“How do you feel about putting the first page of the appeal letter on the org’s usual letterhead?”

…someone asked on the Fundraisingology Lab’s private, members-only, exclusive, secret, you’re not probably yet part of it, did I mention “CLOSED,” Facebook discussion group:

So I REPLIED to the question…

(and today, at this moment, I knowingly violate my Fundraisingology Lab “Bat Oath of Secrecy”…by sharing my answer w/ you)

“If I can,”

I said,

“I create a fresh letterhead that’s not gummed up with irrelevancies like a board of directors’ list or other such visual distractions.”


Which in turn led to this reaction, from that inquiring mind:

Basically agree … but DO help us clarify to the board (when we’re asked) why they aren’t there on the letterhead … without using the word “irrelevant”? 😀

Jessica Frost quickly offered her help: “I’d tell them it’s to keep the letter ‘single focus.'” And she was exactly right.

This is about “eye control.”

This is about “mind control.”

This is about keeping ‘them’ [insert your target audience here] focused on exactly one thing: Saying YES to your appeal for help.


I’m talking about putting the first couple of seconds of your letter to their best use.

We LOOK before we read.

Initially, EVERYthing on that page — the logo, the board list, the paragraphs, long (bad) and short (good) — exists merely as a visual element … an element shouting to your brain “LOOK AT ME!”

As a professional copywriter paid to make sales (or for my nonprofit clients, generate gifts), I want to/need to/must reduce noise to a minimum, to a backdrop, to a reassuring whisper … to nothing, if possible.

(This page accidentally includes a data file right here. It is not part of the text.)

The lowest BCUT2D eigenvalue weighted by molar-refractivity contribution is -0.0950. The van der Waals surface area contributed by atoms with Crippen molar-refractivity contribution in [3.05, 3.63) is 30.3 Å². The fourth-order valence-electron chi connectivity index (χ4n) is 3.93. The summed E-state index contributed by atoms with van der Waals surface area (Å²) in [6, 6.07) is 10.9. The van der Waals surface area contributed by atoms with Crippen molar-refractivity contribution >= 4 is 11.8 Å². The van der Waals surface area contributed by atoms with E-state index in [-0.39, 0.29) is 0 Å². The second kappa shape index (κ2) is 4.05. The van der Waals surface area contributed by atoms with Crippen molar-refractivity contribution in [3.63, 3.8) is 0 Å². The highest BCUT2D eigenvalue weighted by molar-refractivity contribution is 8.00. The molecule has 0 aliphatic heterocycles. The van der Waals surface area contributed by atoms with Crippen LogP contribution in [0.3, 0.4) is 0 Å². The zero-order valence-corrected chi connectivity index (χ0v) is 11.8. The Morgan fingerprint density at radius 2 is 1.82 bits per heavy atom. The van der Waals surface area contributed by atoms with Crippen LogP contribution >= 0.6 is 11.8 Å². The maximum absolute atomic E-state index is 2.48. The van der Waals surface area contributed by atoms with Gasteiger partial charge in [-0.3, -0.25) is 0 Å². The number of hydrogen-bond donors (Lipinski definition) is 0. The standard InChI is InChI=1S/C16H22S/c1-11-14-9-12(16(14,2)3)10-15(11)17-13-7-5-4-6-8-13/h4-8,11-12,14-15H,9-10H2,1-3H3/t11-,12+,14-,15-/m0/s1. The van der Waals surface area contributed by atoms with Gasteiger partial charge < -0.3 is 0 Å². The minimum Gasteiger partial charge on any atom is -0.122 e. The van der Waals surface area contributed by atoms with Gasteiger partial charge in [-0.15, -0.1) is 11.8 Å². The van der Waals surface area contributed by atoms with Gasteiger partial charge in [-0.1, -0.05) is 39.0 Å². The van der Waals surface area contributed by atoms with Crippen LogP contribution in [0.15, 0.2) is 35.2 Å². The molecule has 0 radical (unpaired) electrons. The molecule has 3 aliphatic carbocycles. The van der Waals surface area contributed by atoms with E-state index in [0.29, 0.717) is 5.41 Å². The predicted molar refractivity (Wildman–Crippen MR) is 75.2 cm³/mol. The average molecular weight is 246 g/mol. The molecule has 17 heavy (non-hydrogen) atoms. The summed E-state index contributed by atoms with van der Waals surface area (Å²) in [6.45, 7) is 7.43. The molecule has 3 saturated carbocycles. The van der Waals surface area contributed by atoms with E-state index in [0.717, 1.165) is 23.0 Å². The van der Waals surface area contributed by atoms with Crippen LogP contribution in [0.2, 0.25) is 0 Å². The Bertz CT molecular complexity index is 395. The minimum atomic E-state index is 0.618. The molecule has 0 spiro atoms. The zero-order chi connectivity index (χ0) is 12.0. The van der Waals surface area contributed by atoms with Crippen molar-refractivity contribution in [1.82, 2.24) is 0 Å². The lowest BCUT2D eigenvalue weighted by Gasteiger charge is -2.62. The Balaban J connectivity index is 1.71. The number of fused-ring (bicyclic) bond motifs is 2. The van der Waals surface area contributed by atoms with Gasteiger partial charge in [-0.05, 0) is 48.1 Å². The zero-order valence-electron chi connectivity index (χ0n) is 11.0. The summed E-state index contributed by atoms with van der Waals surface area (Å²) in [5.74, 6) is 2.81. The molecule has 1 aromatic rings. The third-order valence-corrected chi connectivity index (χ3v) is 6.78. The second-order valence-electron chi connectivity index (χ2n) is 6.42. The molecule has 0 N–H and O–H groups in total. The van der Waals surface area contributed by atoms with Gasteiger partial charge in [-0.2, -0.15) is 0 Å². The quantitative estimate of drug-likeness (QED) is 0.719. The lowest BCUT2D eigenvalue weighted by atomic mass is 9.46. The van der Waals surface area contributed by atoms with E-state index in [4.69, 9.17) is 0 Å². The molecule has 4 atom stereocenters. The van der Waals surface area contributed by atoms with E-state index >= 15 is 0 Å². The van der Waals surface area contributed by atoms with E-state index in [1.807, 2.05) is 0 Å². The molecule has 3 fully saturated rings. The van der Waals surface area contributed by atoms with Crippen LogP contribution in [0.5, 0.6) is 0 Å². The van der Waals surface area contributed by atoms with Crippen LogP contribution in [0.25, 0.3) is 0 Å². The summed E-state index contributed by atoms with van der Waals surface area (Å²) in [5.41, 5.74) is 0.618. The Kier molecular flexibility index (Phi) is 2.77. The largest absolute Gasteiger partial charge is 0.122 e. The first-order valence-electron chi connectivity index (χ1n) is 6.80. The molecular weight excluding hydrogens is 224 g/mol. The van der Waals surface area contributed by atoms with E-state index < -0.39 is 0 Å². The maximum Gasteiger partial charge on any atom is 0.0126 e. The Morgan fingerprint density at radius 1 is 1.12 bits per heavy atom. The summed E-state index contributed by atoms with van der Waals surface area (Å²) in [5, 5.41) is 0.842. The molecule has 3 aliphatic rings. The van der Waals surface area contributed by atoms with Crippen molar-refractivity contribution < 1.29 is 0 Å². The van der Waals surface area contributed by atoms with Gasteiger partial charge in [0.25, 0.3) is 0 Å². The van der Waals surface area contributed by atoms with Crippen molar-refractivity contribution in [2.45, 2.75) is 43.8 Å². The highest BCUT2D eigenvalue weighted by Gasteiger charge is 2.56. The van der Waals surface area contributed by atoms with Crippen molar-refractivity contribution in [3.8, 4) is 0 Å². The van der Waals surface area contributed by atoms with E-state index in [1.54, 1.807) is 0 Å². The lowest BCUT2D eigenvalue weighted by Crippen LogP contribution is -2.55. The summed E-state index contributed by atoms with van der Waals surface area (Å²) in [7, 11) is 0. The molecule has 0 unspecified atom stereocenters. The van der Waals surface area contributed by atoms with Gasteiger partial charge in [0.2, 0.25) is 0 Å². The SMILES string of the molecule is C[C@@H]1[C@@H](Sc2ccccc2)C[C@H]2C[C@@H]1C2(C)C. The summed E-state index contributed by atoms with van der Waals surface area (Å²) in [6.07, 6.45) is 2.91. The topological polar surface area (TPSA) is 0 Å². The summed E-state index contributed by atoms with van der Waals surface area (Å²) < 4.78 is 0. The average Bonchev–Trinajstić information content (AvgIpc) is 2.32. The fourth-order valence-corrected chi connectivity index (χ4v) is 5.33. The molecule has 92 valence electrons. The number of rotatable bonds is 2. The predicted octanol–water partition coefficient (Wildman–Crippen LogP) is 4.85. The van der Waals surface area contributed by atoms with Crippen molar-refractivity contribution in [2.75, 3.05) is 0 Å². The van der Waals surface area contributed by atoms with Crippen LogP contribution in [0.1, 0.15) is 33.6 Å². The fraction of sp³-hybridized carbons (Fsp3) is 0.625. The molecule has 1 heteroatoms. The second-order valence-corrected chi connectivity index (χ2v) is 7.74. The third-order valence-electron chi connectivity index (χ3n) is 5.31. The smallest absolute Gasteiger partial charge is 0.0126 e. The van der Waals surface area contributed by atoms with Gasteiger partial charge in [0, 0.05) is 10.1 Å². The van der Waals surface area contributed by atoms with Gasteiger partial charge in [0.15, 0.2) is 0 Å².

In direct mail appeals, the letter is the HERO.

In fact, it’s even more narrowly focused than that: the OFFER is the REAL hero in direct mail appeals.


Here comes the punch line and the learning moment:

Anything that ISN’T the offer is, by my definition, secondary or tertiary information and is therefore a candidate for exclusion.

If you’re waving in front of my sensation-hungry eyes/brain something OTHER than the offer in those first few seconds of my encounter with your appeal then you’re wasting/slicing/dicing my precious attention span.

Your board list? Come on: why does that merit my first glance?

Don’t get me wrong….

Board members, as people, are NOT irrelevant. They are fine, upstanding, caring and compassionate contributors and volunteers who are giving of their time, talents and even some treasure.

If I knew them personally, I am pretty sure I would LOVE your board members unconditionally. I am a HUGE, unrepentant fan of those incredible nonprofit people I meet by the scores … who do amazing good and ask/get absolutely nothing in return.

However, that said: the LIST of their names IS irrelevant in a direct mail appeal.

Why? Because the list is a distracting visual element that’s NOT the offer. It’s just that simple. Never give my eye two things to look at … if you really want me to focus on just one of them (i.e., on your offer).

There was a revealing test conducted by Steven Screen and Better Fundraising (I believe).

They sent out two versions of the same appeal. One version had JUST the org.’s logo and the letter; it was the minimalist approach. The other version had more decor, all dolled up; probably including a board list.

The logo-only, minimalist approach did WAY better, breaking records for response.



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